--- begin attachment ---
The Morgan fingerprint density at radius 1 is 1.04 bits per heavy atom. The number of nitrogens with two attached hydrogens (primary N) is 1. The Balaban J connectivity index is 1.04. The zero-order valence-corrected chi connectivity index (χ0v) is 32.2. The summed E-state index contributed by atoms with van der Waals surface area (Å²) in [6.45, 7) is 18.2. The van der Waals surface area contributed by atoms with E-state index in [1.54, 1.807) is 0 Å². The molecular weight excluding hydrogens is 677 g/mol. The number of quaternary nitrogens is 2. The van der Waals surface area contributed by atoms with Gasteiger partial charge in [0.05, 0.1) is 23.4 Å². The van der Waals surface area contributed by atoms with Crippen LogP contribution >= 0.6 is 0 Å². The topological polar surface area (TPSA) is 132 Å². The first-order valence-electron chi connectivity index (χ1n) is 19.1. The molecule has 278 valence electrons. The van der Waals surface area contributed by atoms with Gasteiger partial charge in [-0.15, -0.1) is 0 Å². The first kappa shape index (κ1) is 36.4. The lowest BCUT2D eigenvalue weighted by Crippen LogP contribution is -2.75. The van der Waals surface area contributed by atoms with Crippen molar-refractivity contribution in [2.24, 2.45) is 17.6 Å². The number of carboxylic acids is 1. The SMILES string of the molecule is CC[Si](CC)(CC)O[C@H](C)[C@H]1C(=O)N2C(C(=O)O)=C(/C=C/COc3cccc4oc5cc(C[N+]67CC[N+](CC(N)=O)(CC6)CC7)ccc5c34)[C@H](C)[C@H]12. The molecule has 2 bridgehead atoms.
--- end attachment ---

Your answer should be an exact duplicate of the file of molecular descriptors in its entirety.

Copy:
The Morgan fingerprint density at radius 1 is 1.04 bits per heavy atom. The number of nitrogens with two attached hydrogens (primary N) is 1. The Balaban J connectivity index is 1.04. The zero-order valence-corrected chi connectivity index (χ0v) is 32.2. The summed E-state index contributed by atoms with van der Waals surface area (Å²) in [6.45, 7) is 18.2. The van der Waals surface area contributed by atoms with E-state index in [1.54, 1.807) is 0 Å². The molecular weight excluding hydrogens is 677 g/mol. The number of quaternary nitrogens is 2. The van der Waals surface area contributed by atoms with Gasteiger partial charge in [0.05, 0.1) is 23.4 Å². The van der Waals surface area contributed by atoms with Crippen LogP contribution >= 0.6 is 0 Å². The topological polar surface area (TPSA) is 132 Å². The first-order valence-electron chi connectivity index (χ1n) is 19.1. The molecule has 278 valence electrons. The van der Waals surface area contributed by atoms with Gasteiger partial charge in [-0.15, -0.1) is 0 Å². The first kappa shape index (κ1) is 36.4. The lowest BCUT2D eigenvalue weighted by Crippen LogP contribution is -2.75. The van der Waals surface area contributed by atoms with Crippen molar-refractivity contribution in [2.24, 2.45) is 17.6 Å². The number of carboxylic acids is 1. The SMILES string of the molecule is CC[Si](CC)(CC)O[C@H](C)[C@H]1C(=O)N2C(C(=O)O)=C(/C=C/COc3cccc4oc5cc(C[N+]67CC[N+](CC(N)=O)(CC6)CC7)ccc5c34)[C@H](C)[C@H]12. The molecule has 2 bridgehead atoms.